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 Retail Industry Coalition of Seattle 

The Washington Retail Association has expanded its outreach with a new emphasis on Seattle politics and the debates and decisions of the City Council. The laws and regulations approved at City Hall not only affect hundreds of retailers across the city.

Seattle ideas often migrate to other cities including our home base in Olympia, where the State Legislature debates financial impacts that cover the entire state. The ideas cover everything from wages, to scheduling, hiring and offering an expanding list of employee benefits.

Starting this year, the Washington Retail Association will be watching the new ideas affecting retailers that come from City Hall and will track developments with regular updates on this website. We also invite you to contact our Seattle lobbyist, John Engber (contact info) or Tammie Hetrick, WRA’s Senior Vice President of Retail Services, with any questions or concerns.

We know you’re busy with little time to follow the City Council, so, consider yourselves represented at City Hall. When we can, we will advocate on your behalf.

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RICSeattle Congressional leaders say they have set aside a border adjustment tax idea that retailers feared would spike prices. https://t.co/Fbmf4L9lxY
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RICSeattle "... estimated that Seattle had 5,000 fewer low-wage jobs than it would have without the minimum-wage increase." https://t.co/7AzbI3G6by
RICSeattle "A study on Seattle's minimum wage hike shows $100 million a year in lost payroll for low earners" https://t.co/uAVBzPIUWt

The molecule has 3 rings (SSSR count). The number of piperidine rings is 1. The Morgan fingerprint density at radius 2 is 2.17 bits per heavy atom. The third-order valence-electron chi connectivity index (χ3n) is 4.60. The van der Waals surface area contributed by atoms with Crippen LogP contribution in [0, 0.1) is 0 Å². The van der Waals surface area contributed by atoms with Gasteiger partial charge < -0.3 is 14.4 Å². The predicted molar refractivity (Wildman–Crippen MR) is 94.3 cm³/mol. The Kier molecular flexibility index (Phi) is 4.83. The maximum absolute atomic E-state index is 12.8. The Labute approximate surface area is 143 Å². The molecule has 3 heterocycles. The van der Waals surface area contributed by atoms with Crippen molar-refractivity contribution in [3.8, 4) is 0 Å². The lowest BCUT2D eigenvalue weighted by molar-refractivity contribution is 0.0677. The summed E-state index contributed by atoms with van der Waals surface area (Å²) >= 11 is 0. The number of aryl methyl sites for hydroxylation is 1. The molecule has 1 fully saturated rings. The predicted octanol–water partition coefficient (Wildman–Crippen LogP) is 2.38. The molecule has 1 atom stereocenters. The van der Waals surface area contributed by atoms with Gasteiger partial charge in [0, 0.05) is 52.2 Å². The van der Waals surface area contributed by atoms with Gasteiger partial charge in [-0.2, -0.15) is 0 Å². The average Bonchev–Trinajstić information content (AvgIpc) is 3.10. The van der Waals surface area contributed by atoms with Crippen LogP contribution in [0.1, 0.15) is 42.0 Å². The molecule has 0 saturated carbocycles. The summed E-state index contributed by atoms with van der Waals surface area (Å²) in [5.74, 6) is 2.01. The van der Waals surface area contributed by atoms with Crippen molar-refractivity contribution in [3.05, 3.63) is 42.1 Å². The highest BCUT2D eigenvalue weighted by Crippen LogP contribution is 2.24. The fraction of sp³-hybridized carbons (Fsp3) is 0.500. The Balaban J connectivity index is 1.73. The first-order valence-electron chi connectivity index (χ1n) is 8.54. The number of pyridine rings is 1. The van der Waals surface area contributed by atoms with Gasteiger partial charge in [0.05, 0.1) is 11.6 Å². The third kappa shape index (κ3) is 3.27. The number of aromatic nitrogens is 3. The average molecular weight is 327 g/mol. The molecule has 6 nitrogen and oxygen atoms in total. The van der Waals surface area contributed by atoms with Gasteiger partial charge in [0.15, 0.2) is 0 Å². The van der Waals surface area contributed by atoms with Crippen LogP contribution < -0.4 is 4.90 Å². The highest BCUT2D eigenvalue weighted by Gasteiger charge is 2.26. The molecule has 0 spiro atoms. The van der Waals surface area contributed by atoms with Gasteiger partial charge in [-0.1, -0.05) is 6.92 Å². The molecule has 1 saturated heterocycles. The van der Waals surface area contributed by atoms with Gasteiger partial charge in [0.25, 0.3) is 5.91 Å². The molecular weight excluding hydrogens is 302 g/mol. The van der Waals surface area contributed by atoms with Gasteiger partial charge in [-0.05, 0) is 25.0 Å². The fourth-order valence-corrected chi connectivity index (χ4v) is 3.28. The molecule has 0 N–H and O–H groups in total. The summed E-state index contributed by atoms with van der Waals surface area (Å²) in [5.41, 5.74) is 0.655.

RICSeattle Users in 33 countries and 47 states are taking courses on our free safety app for younger workers. Check it out at… https://t.co/11W6OQhkEo
RICSeattle RT @seattletimes: Washington is now among a handful of states that guarantee paid family leave: https://t.co/kzICdEqK3W

John Engber Testifies at CRUEDA meeting on 3-14-17


Top Issues In Seattle

On Sept. 19, 2016, the Seattle City Council approved a restrictive scheduling ordinance applying to some retailers and restaurants by a 9 to 0 vote. The ordinance requires employers to post work schedules two weeks in advance and levies fines for violations. The Washington Retail Association opposed the ordinance and warned that it would harm employees by reducing available work hours and leaving workers with more restrictive schedules that would be harder to adjust for emergencies or other conflicts outside of work. The law will apply to large retailers with 500 or more employees and to full-service restaurants with both 500 or more employees and 40 or more locations nationwide. It does not cover smaller companies or other industries. MORE >>>


Seattle Businesses want good employees and to reward them with fair wages to meet their needs. But wild swings in the minimum wage and pockets of wages much higher than the statewide minimum create serious financial challenges for retailers with multiple store locations and endanger the livelihoods of stores, especially small businesses in rural locations.  Deserving workers are entitled to earn as much as the market will allow. But the businesses that write the paychecks have to first survive before the raises can be paid. MORE >>>